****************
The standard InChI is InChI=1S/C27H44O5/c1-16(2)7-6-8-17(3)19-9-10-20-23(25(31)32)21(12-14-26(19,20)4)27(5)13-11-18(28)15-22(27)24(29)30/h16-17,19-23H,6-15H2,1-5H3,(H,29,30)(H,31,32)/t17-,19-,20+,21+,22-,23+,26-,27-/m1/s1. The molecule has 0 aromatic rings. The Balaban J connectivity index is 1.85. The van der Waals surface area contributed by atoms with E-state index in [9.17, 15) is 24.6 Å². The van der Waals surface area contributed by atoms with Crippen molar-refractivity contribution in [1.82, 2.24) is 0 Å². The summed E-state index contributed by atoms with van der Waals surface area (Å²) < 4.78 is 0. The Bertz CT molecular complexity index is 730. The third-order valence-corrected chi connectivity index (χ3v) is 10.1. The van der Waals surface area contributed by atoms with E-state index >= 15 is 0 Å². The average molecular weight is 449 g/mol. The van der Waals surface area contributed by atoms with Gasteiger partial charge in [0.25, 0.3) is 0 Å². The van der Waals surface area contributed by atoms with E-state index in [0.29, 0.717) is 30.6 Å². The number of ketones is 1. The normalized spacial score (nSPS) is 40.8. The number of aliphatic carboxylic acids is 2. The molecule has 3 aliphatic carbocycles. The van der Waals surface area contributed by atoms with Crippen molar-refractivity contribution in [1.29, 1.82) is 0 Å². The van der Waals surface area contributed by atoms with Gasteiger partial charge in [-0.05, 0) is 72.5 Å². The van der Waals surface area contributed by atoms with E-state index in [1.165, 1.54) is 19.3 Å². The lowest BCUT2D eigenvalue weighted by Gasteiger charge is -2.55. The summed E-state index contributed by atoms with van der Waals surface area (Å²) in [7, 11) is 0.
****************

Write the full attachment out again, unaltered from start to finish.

The standard InChI is InChI=1S/C27H44O5/c1-16(2)7-6-8-17(3)19-9-10-20-23(25(31)32)21(12-14-26(19,20)4)27(5)13-11-18(28)15-22(27)24(29)30/h16-17,19-23H,6-15H2,1-5H3,(H,29,30)(H,31,32)/t17-,19-,20+,21+,22-,23+,26-,27-/m1/s1. The molecule has 0 aromatic rings. The Balaban J connectivity index is 1.85. The van der Waals surface area contributed by atoms with E-state index in [9.17, 15) is 24.6 Å². The van der Waals surface area contributed by atoms with Crippen molar-refractivity contribution in [1.82, 2.24) is 0 Å². The summed E-state index contributed by atoms with van der Waals surface area (Å²) < 4.78 is 0. The Bertz CT molecular complexity index is 730. The third-order valence-corrected chi connectivity index (χ3v) is 10.1. The van der Waals surface area contributed by atoms with E-state index >= 15 is 0 Å². The average molecular weight is 449 g/mol. The van der Waals surface area contributed by atoms with Gasteiger partial charge in [0.25, 0.3) is 0 Å². The van der Waals surface area contributed by atoms with E-state index in [0.29, 0.717) is 30.6 Å². The number of ketones is 1. The normalized spacial score (nSPS) is 40.8. The number of aliphatic carboxylic acids is 2. The molecule has 3 aliphatic carbocycles. The van der Waals surface area contributed by atoms with Crippen molar-refractivity contribution in [1.29, 1.82) is 0 Å². The van der Waals surface area contributed by atoms with Gasteiger partial charge in [-0.05, 0) is 72.5 Å². The van der Waals surface area contributed by atoms with E-state index in [1.165, 1.54) is 19.3 Å². The lowest BCUT2D eigenvalue weighted by Gasteiger charge is -2.55. The summed E-state index contributed by atoms with van der Waals surface area (Å²) in [7, 11) is 0.